Why the design of the UK Shared Prosperity Fund must include a significant role for community economic development
“With the right support, communities have the potential to be incubators and platforms for inclusive wealth creation in otherwise challenging circumstances. And community can also be a means through which people gain much needed agency, ownership and control in the economy."
In this concise paper we make the case for allocating 20 percent of the Shared Prosperity Fund for community economic development, prioritizing the participation of people in the most deprived parts of the UK.
Summary of paper
After Brexit, the UK government has promised to replace EU Structural and Investment Funds with a new Shared Prosperity Fund, which it says will be used to reduce inequalities and deliver sustainable, inclusive growth everywhere in the UK.
The Shared Prosperity Fund provides a golden opportunity for government and local leaders to support the evolution of a more inclusive economy. Evidence suggests that a good way to ensure economically disadvantaged people in deprived places benefit from the Shared Prosperity Fund will be to empower them in its governance, while simultaneously harnessing the power of their communities to address the economic, social and geographic barriers to inclusive growth that operate within their region.
Community should be understood by policymakers as a foundation of shared prosperity, to be strengthened alongside infrastructure, place and so on. But we should learn the lessons of the past and ensure place-based community empowerment has the right investment, support and focus to catalyze deep and lasting improvements in economic opportunities and outcomes. Crucially, with the right support, communities have the potential to be incubators and platforms for inclusive wealth creation in otherwise challenging circumstances. And community can also be a means through which people gain much needed agency, ownership and control in the economy.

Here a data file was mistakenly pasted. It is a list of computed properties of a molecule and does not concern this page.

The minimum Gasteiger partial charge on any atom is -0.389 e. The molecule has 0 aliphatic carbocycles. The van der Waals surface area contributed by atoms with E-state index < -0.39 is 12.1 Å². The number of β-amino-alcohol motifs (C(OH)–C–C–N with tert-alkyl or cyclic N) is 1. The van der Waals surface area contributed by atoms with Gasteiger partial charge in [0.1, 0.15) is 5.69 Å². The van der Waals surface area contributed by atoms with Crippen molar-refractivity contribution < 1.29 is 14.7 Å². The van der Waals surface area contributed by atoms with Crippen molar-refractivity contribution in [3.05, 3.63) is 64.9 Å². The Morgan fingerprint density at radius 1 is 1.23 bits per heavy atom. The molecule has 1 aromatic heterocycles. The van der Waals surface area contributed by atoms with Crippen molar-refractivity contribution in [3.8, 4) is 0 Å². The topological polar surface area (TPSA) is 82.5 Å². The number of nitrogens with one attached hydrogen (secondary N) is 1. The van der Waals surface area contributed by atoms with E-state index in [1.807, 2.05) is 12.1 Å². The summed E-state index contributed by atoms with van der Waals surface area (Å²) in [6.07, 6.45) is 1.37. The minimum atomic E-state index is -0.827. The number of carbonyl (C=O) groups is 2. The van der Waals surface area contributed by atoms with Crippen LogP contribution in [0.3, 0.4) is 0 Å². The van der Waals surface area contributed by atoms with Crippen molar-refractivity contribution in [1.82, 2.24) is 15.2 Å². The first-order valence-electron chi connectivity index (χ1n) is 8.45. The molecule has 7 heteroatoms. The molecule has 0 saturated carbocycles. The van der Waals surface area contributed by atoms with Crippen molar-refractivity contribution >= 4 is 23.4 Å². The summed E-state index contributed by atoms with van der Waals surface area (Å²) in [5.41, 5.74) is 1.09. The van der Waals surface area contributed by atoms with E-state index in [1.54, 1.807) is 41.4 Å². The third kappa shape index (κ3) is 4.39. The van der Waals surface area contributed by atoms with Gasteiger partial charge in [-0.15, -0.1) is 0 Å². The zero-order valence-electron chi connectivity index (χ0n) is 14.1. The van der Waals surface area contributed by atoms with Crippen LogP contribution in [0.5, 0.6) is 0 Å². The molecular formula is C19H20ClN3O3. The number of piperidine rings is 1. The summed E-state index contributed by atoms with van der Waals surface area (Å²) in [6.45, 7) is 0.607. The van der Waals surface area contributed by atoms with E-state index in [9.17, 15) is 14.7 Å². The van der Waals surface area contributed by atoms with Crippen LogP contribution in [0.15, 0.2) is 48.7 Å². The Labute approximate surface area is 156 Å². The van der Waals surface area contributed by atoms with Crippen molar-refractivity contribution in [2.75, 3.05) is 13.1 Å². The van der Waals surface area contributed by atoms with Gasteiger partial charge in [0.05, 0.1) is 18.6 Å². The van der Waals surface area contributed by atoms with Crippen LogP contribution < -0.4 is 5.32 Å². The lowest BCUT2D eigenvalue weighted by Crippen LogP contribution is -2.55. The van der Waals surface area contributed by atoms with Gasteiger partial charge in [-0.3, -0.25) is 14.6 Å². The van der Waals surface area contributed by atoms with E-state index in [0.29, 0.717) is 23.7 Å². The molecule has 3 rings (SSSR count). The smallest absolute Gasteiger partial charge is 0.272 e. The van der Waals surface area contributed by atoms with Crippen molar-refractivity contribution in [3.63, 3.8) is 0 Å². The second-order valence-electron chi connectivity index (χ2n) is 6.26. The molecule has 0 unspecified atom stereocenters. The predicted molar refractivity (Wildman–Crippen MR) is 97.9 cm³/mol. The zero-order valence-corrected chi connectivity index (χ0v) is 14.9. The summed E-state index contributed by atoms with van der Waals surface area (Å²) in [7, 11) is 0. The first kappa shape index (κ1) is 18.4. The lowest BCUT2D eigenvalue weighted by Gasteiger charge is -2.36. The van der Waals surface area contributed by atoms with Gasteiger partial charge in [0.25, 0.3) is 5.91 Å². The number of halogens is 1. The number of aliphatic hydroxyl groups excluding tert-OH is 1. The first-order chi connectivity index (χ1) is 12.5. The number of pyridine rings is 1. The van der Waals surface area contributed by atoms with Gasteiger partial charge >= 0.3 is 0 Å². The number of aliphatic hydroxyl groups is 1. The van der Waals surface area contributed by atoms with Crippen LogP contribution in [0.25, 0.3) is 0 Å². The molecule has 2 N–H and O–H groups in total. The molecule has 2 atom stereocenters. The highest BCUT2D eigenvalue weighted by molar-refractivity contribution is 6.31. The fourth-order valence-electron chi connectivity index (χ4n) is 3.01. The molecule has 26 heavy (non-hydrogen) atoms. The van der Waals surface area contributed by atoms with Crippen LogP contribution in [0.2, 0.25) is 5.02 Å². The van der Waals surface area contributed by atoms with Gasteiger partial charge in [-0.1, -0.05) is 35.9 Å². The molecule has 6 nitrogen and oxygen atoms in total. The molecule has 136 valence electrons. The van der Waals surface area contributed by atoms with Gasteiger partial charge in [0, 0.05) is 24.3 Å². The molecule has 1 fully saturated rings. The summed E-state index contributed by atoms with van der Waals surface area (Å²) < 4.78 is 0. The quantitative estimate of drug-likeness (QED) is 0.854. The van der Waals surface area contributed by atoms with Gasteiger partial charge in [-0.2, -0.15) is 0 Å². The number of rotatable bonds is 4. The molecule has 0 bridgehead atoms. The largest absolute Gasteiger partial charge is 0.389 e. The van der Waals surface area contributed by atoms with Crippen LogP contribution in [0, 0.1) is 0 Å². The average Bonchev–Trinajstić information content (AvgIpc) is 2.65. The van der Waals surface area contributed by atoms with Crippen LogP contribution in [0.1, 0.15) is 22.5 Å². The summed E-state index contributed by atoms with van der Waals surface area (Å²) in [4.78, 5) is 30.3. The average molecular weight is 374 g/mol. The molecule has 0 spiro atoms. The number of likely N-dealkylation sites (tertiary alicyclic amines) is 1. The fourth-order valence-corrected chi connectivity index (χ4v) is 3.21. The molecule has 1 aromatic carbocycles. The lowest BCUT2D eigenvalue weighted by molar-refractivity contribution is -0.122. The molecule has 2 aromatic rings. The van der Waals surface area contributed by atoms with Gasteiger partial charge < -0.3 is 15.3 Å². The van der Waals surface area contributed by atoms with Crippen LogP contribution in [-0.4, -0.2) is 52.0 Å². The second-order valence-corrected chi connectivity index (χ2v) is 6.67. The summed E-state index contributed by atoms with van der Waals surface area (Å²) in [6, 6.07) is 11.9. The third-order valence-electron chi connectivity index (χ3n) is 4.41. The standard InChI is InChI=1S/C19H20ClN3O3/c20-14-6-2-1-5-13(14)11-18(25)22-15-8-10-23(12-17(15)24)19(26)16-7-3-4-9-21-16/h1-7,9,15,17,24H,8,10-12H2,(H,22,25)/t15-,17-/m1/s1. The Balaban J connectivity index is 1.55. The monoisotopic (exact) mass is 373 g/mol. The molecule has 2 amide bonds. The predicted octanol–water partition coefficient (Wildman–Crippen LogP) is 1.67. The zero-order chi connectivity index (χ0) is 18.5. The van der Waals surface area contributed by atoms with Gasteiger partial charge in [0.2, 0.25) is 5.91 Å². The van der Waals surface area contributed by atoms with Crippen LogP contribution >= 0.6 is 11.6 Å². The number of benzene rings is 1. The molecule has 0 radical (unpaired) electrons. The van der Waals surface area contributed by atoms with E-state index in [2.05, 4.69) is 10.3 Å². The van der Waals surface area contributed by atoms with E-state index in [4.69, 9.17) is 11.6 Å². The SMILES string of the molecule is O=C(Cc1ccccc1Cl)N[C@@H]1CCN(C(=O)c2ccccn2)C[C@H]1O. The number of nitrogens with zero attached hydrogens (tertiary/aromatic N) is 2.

Around 20 percent of the Shared Prosperity Fund should be ring-fenced for a process known internationally as community economic development (CED), prioritizing the participation of communities in the most deprived parts of the UK. CED is a process through which people living, working and running businesses in an area work together through a community partnership to effect change in the economy, so that it better supports their shared aspirations in terms of opportunities, livelihoods, enterprise, local resources, markets and wealth flows.
CED Partnerships should be established at a sub-LEP level (in England) and be made up of local businesses, community organizations, residents and, in a facilitative role, local authorities.
This part of the Shared Prosperity Fund should be distributed in two tranches. First, seed funding should be provided to establish CED Partnerships and develop CED Plans, in a process taking up to two years. Then, once CED Plans are agreed, a much more significant second tranche should be released to fund their implementation, in a process lasting at least five years.
CED Partnerships should also be given a powerful role in holding LEPs (in England) to account and in informing city/regional economic strategy.
Co-operatives UK members can provide feedback and suggestions on this proposal by emailing our policy officer: [email protected]